I am sitting at my kitchen table perusing three copies of Education Week. Three copies because I haven't had five minutes in the last three weeks to sit down and read any one of them as they arrived in my mailbox. In my tote bag at my feet are 30-something exams that require grading of the free response questions, I plan on tackling those next. Oh and it's Friday night.
I have an awful lot to do, in fact according to Education Week, I need to: reduce my unintentional biases against disadvantaged students that prevents them from entering advanced classes, eliminate my microaggressions that may permanently wound students, write a grant to support students with learning differences, evaluate my use of Snapchat, develop a new curriculum for sex education, become a edutechpreneur, teach financial literacy, travel to a foreign country and teach my students from my remote location, analyze student data and use it to drive my teaching, provide opportunities for students to develop digital citizenship skills, and mentor future teachers.
I haven't arrived on time any where in over three weeks. I'm being pulled in so many different directions, three preps, two APs, science fair projects, the responsibilities of a department head, freshmen problems, college recommendations, teenage angst, and then all the little tasks that pop up every day. So I'm late too meetings, to assemblies, to my own classes because I'm running from one fire to another. Being late makes me feel sick to my stomach, I was brought up to be on time. The anxiety of being late made me realize that, while I blamed myself for being late (and I won't relinquish all responsibility), I'm mostly late because the current education system's infrastructure is not designed to handle the requirements of its users. Schools are century old bridges designed for horse traffic, but are now bearing the weight of multiple semi-trailers - at some point it's going to break.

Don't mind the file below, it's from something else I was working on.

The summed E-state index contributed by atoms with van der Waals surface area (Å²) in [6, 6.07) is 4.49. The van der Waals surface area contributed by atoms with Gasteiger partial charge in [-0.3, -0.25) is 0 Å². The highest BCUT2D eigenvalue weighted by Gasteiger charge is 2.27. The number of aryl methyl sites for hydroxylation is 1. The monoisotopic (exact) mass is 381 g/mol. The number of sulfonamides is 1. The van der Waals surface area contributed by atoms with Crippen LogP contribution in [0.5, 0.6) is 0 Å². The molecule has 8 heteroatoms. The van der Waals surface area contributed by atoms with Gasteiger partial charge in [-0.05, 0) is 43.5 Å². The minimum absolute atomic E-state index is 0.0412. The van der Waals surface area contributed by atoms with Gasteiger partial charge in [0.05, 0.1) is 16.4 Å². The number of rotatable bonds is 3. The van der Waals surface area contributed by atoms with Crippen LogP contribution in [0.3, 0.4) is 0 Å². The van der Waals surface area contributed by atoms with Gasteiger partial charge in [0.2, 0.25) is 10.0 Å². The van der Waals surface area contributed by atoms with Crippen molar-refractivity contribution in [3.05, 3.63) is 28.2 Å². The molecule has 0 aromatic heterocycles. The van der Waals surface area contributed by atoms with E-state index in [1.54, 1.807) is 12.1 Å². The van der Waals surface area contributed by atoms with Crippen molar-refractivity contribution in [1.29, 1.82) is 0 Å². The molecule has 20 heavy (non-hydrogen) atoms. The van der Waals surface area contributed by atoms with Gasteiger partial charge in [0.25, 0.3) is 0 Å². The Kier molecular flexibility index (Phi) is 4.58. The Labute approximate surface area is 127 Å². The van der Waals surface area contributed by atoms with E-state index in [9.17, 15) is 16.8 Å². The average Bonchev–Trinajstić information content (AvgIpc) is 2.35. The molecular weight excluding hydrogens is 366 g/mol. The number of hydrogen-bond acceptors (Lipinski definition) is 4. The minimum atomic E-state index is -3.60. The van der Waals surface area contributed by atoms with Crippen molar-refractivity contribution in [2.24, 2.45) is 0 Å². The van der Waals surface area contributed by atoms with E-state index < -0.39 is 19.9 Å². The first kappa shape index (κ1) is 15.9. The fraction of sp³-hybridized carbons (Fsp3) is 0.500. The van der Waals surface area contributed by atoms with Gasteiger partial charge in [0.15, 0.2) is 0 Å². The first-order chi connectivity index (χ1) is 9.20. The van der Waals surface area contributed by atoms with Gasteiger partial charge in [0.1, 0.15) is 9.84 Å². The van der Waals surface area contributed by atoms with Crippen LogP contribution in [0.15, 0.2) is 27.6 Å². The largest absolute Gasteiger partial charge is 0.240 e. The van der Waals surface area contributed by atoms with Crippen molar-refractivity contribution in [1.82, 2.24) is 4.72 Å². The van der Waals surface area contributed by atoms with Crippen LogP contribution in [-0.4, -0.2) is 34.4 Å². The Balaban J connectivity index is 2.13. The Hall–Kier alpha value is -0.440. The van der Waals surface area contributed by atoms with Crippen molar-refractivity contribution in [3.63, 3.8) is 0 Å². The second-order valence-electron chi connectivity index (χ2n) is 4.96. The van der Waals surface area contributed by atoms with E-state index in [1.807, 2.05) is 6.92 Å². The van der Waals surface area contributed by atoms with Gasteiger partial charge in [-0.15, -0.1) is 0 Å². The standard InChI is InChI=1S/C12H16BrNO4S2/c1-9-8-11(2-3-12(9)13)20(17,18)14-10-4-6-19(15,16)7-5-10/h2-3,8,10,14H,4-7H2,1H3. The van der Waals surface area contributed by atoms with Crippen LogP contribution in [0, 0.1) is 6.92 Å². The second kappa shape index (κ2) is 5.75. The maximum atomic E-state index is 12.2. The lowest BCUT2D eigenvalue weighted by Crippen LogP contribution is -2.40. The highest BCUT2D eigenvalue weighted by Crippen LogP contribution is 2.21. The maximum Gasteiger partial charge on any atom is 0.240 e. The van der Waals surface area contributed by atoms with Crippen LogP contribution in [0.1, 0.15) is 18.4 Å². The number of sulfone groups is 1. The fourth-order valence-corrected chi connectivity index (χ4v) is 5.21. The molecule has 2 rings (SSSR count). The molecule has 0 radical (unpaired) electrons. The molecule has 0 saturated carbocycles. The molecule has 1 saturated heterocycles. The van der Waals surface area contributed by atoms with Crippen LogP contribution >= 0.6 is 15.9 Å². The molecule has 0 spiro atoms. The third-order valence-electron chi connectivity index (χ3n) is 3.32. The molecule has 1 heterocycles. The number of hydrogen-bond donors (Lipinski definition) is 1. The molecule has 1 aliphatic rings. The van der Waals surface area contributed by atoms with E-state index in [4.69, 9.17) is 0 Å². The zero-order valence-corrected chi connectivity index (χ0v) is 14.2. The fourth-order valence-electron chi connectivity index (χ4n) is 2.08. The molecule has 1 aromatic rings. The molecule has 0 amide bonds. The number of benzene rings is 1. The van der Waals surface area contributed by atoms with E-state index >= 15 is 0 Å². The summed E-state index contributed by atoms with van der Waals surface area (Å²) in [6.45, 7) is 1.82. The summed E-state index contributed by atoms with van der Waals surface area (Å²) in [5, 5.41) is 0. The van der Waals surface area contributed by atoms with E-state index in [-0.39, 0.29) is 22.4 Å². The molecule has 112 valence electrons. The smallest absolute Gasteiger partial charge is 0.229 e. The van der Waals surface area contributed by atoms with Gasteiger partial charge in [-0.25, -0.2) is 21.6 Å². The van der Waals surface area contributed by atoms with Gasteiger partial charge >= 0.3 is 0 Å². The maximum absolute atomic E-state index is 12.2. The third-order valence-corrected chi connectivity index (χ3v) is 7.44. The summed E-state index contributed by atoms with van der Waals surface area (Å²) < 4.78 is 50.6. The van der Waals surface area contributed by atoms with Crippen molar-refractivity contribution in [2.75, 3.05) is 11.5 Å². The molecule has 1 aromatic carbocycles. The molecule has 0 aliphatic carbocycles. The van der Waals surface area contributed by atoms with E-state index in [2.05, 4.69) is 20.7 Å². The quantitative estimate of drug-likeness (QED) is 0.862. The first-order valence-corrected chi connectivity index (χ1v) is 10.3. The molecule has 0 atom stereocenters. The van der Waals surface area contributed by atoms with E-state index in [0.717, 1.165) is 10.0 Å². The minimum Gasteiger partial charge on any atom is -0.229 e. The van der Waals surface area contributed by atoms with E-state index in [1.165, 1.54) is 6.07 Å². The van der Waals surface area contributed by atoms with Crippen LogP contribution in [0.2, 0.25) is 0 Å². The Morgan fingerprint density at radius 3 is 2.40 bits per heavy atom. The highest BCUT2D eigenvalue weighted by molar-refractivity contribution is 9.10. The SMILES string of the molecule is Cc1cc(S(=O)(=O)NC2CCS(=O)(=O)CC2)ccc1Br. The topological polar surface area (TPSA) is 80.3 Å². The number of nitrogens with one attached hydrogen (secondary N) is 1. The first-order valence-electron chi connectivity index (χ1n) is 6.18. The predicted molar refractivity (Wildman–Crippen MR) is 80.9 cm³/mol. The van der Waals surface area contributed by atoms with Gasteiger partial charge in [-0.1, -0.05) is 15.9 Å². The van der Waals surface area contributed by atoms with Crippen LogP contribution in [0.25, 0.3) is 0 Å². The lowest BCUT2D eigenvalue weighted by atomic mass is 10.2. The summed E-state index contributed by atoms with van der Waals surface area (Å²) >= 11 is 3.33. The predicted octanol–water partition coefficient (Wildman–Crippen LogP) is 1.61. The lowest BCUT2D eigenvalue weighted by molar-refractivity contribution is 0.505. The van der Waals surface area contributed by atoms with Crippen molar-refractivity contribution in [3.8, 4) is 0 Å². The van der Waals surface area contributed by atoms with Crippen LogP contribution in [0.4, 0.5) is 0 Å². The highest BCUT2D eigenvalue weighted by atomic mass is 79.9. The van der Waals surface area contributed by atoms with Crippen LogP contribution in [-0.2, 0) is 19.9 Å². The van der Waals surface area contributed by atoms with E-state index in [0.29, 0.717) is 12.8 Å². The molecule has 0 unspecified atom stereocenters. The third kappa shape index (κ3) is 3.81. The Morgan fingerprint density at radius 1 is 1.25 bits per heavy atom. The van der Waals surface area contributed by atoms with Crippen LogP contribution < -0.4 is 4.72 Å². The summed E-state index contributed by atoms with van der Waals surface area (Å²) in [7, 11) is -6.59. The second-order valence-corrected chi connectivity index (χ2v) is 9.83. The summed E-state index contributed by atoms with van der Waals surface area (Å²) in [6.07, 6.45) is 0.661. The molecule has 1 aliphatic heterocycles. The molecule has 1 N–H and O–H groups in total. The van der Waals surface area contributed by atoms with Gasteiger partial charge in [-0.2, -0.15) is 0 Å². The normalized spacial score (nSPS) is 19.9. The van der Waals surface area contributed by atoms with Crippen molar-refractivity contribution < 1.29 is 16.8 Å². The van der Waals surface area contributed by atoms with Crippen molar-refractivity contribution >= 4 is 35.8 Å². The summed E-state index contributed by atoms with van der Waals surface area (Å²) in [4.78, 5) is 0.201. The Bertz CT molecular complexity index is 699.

It's time to really open a dialogue about changing how teachers' days are structured in the United States. Other nations have figured out the 50-50 model, for every hour a teacher is in the classroom teaching, they have an hour to plan, prepare, mentor and provide feedback to students. This time should be sacred because the success of what we do rests on the foundation of our work. I can take the time to come up with an amazing inquiry-based project or I can provide students with critical feedback to support their academic development, but I don't really have the time to do both under our current system.
A recent article about opening up AP courses to all levels of students made me think, no way, that would be so unfair to underprepared/under-motivated students because I wouldn't have the time to customize their learning to make up for their deficits. It's not that I couldn't help more students succeed in advanced courses, it's that I don't have the time to do it. We keep talking about closing the gap, but I don't think we have the guts to do what it takes. No one would expect an attorney to enter the courtroom for a murder trial without weeks, even months of preparation, yet we ask teachers to walk into classrooms every day with mere minutes of preparation time. And I'm pretty sure lives are on the line in both cases.
I'd love to explore this topic in more depth. but of course, I'm late for a meeting! Feel free to comment with your thoughts.